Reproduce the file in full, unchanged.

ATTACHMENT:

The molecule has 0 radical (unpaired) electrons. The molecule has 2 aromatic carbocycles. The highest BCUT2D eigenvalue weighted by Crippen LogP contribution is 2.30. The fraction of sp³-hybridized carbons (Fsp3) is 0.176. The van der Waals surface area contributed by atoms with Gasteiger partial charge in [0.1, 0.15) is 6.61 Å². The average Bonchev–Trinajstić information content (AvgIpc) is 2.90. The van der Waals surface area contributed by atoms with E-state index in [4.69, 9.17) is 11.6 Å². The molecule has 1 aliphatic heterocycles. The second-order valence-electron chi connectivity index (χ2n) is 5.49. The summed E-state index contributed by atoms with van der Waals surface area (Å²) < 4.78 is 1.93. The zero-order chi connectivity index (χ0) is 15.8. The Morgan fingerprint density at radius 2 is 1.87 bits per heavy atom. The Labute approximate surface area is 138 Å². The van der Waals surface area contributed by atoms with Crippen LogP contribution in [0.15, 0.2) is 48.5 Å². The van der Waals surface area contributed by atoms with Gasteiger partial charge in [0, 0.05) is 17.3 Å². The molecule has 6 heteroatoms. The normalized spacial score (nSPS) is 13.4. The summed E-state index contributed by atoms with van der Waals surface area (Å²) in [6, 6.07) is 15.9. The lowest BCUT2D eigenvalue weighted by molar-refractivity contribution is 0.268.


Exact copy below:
The molecule has 0 radical (unpaired) electrons. The molecule has 2 aromatic carbocycles. The highest BCUT2D eigenvalue weighted by Crippen LogP contribution is 2.30. The fraction of sp³-hybridized carbons (Fsp3) is 0.176. The van der Waals surface area contributed by atoms with Gasteiger partial charge in [0.1, 0.15) is 6.61 Å². The average Bonchev–Trinajstić information content (AvgIpc) is 2.90. The van der Waals surface area contributed by atoms with E-state index in [4.69, 9.17) is 11.6 Å². The molecule has 1 aliphatic heterocycles. The second-order valence-electron chi connectivity index (χ2n) is 5.49. The summed E-state index contributed by atoms with van der Waals surface area (Å²) < 4.78 is 1.93. The zero-order chi connectivity index (χ0) is 15.8. The Morgan fingerprint density at radius 2 is 1.87 bits per heavy atom. The Labute approximate surface area is 138 Å². The van der Waals surface area contributed by atoms with Crippen LogP contribution in [0.15, 0.2) is 48.5 Å². The van der Waals surface area contributed by atoms with Gasteiger partial charge in [0, 0.05) is 17.3 Å². The molecule has 6 heteroatoms. The normalized spacial score (nSPS) is 13.4. The summed E-state index contributed by atoms with van der Waals surface area (Å²) in [6, 6.07) is 15.9. The lowest BCUT2D eigenvalue weighted by molar-refractivity contribution is 0.268.